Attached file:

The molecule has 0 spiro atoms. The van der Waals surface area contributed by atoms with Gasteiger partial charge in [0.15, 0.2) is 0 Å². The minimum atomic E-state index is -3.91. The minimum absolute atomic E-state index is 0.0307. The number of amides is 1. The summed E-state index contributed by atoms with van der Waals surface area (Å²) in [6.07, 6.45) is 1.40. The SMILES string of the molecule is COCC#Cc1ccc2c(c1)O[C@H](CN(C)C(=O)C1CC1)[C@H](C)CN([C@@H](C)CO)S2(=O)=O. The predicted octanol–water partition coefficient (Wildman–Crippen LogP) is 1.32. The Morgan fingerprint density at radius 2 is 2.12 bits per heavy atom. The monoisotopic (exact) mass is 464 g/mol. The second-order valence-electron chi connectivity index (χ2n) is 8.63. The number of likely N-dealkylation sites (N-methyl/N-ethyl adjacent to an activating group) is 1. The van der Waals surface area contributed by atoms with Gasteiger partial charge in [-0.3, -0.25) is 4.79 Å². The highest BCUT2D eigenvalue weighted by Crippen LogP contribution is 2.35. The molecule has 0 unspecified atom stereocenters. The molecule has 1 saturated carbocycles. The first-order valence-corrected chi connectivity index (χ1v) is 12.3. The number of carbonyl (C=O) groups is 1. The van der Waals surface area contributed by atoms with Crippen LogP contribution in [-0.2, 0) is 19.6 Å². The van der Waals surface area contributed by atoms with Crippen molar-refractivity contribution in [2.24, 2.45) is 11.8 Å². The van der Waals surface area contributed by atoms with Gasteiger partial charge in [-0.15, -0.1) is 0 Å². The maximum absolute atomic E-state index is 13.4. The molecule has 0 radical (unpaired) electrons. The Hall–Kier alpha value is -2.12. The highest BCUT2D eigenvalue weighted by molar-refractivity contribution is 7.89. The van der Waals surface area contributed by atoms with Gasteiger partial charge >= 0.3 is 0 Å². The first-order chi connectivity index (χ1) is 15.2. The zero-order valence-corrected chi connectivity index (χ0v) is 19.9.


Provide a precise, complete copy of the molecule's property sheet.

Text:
The molecule has 0 spiro atoms. The van der Waals surface area contributed by atoms with Gasteiger partial charge in [0.15, 0.2) is 0 Å². The minimum atomic E-state index is -3.91. The minimum absolute atomic E-state index is 0.0307. The number of amides is 1. The summed E-state index contributed by atoms with van der Waals surface area (Å²) in [6.07, 6.45) is 1.40. The SMILES string of the molecule is COCC#Cc1ccc2c(c1)O[C@H](CN(C)C(=O)C1CC1)[C@H](C)CN([C@@H](C)CO)S2(=O)=O. The predicted octanol–water partition coefficient (Wildman–Crippen LogP) is 1.32. The Morgan fingerprint density at radius 2 is 2.12 bits per heavy atom. The monoisotopic (exact) mass is 464 g/mol. The second-order valence-electron chi connectivity index (χ2n) is 8.63. The number of likely N-dealkylation sites (N-methyl/N-ethyl adjacent to an activating group) is 1. The van der Waals surface area contributed by atoms with Gasteiger partial charge in [-0.3, -0.25) is 4.79 Å². The highest BCUT2D eigenvalue weighted by Crippen LogP contribution is 2.35. The molecule has 0 unspecified atom stereocenters. The molecule has 1 saturated carbocycles. The first-order valence-corrected chi connectivity index (χ1v) is 12.3. The number of carbonyl (C=O) groups is 1. The van der Waals surface area contributed by atoms with Crippen LogP contribution in [-0.2, 0) is 19.6 Å². The van der Waals surface area contributed by atoms with Crippen molar-refractivity contribution in [2.24, 2.45) is 11.8 Å². The van der Waals surface area contributed by atoms with Gasteiger partial charge in [-0.15, -0.1) is 0 Å². The maximum absolute atomic E-state index is 13.4. The molecule has 0 radical (unpaired) electrons. The Hall–Kier alpha value is -2.12. The highest BCUT2D eigenvalue weighted by molar-refractivity contribution is 7.89. The van der Waals surface area contributed by atoms with Gasteiger partial charge >= 0.3 is 0 Å². The first-order chi connectivity index (χ1) is 15.2. The zero-order valence-corrected chi connectivity index (χ0v) is 19.9.